It is one hundred years since an old hospital in the City of London moved away from its traditional home to the outskirts of the city, in what was at the time the small towns around Denmark Hill.
This was King’s College Hospital and yesterday was its annual open day and centenary celebrations.
The reason for the move was practical as the City was by now starting to lose most of its residential population as the growth of the railways made commuting to work a possibility for the masses. As the masses moved to Denmark Hill, so did the hospital.
Although the area was described as “delightfully rural”, it still contained a population of around 1.5 million mainly working-class people who lacked any decent medical services.
The hospital actually opened to the ill in October(ish), but as was usual at the time, the official opening actually took place on July 26th 1913 when the King and Queen visited “the extensive new buildings […] which are delightfully sequestered amid its greenery”.
I doubt anyone visiting the hospital today would recognise that description, for while it does sit next to a park, it has turned its back on the greenery and the original building is now surrounded by a huddle of uninspiring NHS clutter that has been allowed to build up around it, and the local streets are lined with equally bland Victorian houses.
As part of the open day, a small exhibition about the history of the hospital was set up in the grand venue of the Directors board room, but it was the chapel that I had come to see.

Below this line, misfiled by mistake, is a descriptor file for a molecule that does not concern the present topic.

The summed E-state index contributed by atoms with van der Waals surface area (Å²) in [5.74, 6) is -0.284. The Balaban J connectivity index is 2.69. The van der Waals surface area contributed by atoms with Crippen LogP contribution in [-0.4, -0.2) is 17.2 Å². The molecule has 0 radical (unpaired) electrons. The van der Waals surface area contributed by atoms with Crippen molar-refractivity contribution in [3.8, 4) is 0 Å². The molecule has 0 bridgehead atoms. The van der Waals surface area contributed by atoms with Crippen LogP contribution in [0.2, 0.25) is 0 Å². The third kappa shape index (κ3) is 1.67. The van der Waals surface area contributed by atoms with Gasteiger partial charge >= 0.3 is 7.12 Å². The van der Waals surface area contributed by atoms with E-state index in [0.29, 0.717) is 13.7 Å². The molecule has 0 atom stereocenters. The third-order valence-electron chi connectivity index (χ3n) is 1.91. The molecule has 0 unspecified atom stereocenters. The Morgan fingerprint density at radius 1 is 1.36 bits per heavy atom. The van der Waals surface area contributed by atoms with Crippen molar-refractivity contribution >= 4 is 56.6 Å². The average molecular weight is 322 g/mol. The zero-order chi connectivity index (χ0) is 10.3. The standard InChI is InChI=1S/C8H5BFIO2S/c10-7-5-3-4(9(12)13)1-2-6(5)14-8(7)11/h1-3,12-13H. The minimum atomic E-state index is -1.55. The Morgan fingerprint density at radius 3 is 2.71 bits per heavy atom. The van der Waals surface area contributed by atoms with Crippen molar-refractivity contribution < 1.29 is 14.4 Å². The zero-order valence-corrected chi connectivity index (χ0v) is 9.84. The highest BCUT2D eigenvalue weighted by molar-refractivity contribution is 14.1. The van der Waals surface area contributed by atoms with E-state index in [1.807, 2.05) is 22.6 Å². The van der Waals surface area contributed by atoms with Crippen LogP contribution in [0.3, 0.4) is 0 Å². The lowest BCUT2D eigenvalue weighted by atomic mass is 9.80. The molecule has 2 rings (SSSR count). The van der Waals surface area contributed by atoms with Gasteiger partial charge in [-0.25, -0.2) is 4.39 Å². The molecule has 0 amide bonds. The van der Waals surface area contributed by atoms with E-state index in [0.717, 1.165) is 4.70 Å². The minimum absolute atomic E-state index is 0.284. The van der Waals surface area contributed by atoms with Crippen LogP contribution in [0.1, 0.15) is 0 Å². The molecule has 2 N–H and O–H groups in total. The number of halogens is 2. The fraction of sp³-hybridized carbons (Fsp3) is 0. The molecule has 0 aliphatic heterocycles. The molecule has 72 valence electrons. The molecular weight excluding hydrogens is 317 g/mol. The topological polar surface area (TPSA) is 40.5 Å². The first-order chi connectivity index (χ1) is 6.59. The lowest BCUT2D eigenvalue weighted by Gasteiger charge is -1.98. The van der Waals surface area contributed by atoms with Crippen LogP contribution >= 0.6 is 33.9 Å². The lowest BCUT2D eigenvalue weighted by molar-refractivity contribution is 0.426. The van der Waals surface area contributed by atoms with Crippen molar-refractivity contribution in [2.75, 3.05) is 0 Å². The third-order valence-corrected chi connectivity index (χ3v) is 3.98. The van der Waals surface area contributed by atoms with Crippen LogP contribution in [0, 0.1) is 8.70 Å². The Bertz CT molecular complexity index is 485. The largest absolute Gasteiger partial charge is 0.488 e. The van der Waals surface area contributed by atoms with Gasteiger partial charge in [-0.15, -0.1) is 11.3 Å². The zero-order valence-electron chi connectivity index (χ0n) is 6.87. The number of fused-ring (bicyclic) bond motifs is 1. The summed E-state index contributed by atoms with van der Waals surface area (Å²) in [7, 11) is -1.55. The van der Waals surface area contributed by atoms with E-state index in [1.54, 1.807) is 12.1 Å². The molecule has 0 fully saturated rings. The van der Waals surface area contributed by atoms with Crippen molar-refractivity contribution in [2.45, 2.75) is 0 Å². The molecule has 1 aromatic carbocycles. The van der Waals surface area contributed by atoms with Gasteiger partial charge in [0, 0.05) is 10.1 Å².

Pretty much all hospitals have some sort of spiritual facility for those who seek such comforts, and the one within King’s College is said to be one of the finest south of the river.
It is certainly one of the largest — and would put many parish churches to shame for the size of the chapel, located at the rear of the building, and up on the first floor.
Austere in decoration, the blue/white colour scheme is calming while also reflecting the common colours associated with the Virgin Mary.
Four stained glass windows add to the religious atmosphere, but with plenty of plain windows do not overwhelm the senses. A new stained glass window was installed around the corner as recently as 1999.
A few paintings are traditionally historical style, but a couple in there looked like the sort of chinz you might find in a poundstore. Alarming!
The chapel is open to anyone to visit, and although within a hospital building, you can realistically just wander in to have a look.
As befits modern changes in population, there is now a Muslim room as well in the building, and a secular sanctuary next door.
The site of the old hospital in the city? That was taken over by WH Smiths on a 90-year lease.
The rest of the celebrations were largely made up of display stands in the modern building next door and under tented canopies in the car park. The canopies probably ordered to protect from possible rain offered blessed relief from the sunshine instead.
It’s not uncommon for a promotional display stand in venues to offer sweeties for children (or adults). With so many stands in close proximity, and many of them offering sweets, it is possibly just as well that the NHS cluster of buildings included a dental treatment centre.